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September 27, 2022 11:07 am

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Russia-Ukraine war latest: what we know on day 183 of the invasion

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Russian rocket strike kills 22 at a railway station in eastern Ukraine; Zelenskiy says Moscow has placed the world ‘on the brink of a radiation disaster’

Russia plans to disconnect Europe’s largest nuclear plant from Ukraine’s power grid, risking a catastrophic failure of its cooling systems, the Guardian has been told. Petro Kotin, the head of Ukraine’s atomic energy company, said Russian engineers had drawn up a blueprint for a switch on the grounds of emergency planning should fighting sever remaining power connections. “The precondition for this plan was heavy damage of all lines which connect Zaporizhzhia nuclear power plant to the Ukrainian system,” Kotin said.

At least 22 people have been killed and 50 wounded in a Russian rocket strike on a Ukrainian railway station, as the country marked a sombre independence day, and six months since Moscow’s invasion started. Ukraine’s president, Volodymyr Zelenskiy, said the rockets struck a train in a station in the town of Chaplyne, about 145km (90 miles) west of Donetsk in eastern Ukraine. “Chaplyne is our pain today. As of this moment, there are 22 dead, five of them burned in the car, an 11-year-old teenager died,” he said adding that the death toll could increase as rescue operations continue.

Zelenskiy says Russia has placed the world “on the brink of a radiation disaster”. “It is a fact that the Russian military made the territory of the largest nuclear power plant in Europe a combat zone … Now all of Europe and all neighbouring regions are under the threat of radiation pollution,” he said in a Wednesday evening address. Zelenskiy also called for th UN’s nuclear watchdog to take “permanent control” of the situation at the Zaporizhzhia nuclear power plant.

US president Joe Biden confirmed a further $3bn (£2.5bn) in military aid, including anti-aircraft missiles, artillery, counter-drone defences and radar equipment. US officials said the equipment, which will have to be ordered and will not be delivered for months or years, represented a longer-term investment in Ukrainian security. It is the biggest tranche of US military aid to date.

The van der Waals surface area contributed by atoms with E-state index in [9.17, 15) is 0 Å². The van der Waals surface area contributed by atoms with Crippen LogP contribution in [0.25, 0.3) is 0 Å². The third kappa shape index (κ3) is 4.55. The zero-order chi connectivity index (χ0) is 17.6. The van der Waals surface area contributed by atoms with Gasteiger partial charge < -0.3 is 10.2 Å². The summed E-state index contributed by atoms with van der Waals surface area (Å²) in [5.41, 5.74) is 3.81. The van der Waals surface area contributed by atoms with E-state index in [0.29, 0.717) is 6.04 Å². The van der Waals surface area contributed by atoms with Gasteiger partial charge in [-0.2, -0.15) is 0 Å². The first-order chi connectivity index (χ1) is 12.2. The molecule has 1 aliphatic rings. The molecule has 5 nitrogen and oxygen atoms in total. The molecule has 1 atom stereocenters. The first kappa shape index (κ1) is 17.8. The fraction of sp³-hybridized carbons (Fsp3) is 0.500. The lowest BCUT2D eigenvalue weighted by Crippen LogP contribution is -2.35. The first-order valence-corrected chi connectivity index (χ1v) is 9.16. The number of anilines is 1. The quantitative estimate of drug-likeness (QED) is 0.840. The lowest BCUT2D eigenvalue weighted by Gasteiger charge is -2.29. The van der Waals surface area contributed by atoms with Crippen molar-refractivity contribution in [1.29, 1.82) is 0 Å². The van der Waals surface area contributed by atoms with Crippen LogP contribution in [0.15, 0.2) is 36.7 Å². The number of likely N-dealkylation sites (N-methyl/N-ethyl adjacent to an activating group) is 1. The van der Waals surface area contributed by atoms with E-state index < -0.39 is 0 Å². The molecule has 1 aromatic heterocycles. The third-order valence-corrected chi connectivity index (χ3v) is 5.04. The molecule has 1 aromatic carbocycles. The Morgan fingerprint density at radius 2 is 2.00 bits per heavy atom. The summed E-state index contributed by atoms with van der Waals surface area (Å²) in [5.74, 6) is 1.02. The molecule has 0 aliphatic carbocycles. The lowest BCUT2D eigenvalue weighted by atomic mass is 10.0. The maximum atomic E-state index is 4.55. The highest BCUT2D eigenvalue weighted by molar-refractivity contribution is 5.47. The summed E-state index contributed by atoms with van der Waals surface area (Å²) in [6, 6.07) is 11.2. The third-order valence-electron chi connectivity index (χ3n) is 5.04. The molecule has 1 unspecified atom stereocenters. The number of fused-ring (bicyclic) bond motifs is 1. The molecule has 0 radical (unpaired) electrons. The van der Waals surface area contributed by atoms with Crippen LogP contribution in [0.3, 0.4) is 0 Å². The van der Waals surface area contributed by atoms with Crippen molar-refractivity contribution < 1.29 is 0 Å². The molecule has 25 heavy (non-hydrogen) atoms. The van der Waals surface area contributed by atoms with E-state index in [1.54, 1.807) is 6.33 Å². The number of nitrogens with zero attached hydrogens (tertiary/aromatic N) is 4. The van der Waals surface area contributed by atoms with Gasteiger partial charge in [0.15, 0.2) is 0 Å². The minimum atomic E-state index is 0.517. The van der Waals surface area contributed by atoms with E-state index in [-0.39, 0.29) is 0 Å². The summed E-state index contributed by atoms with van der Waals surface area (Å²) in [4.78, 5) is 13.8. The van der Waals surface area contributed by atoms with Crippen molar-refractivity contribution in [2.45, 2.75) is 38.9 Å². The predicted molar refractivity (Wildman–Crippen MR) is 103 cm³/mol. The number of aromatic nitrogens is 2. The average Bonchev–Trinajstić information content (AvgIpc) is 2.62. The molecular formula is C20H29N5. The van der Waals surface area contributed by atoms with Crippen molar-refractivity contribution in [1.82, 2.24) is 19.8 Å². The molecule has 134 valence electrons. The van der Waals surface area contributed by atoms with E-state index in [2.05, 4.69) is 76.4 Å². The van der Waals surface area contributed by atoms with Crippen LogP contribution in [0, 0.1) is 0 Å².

The UK prime minister, Boris Johnson, visited Ukraine for the third time since Russia invaded, urging the international community to “stay the course” in its support. Announcing £54m in support, he told Zelenskiy that Ukraine “can and will win the war”. Other senior politicians from across Europe travelled to Kyiv to show their support in person.

Moscow is making preparations to stage referendums in Russian-occupied areas of Ukraine, according to US intelligence. “We have information that Russia continues to prepare to hold these sham referendum in Kherson, Zaporizhzhia, and the so called Donetsk and Luhansk people’s republics,” spokesperson for Biden’s national security council, John Kirby, said. “We’ve also learned that the Russian leadership has instructed officials to begin preparing to hold sham referenda, particularly in Kharkiv as well. And these referenda could begin in a matter of days or weeks.”

Plans by Russian-backed authorities to try Ukrainian prisoners of war in Mariupol would be a “mockery of justice”, the US secretary of state spokesperson, Ned Price, said. “The planned show trials are illegitimate and a mockery of justice, and we strongly condemn them,” he said on Wednesday.

Russia has claimed that the slowing pace of its military campaign in Ukraine is deliberate, and driven by the need to reduce civilian casualties. Russian defence minister, Sergei Shoigu, said: “Everything is being done to avoid casualties among civilians. Of course, this slows down the pace of the offensive, but we are doing this deliberately.” Ukraine’s top military intelligence official, Kyrylo Budanov, said Russia’s offensive was slowing because of moral and physical fatigue in its ranks and Moscow’s “exhausted” resource base.

Britain is importing no energy from Russia for the first time on record. Figures from the Office for National Statistics (ONS) released six months after the start of the war found that in June the UK’s imports from Russia were down by 97% and stood at only £33m as sanctions took effect.

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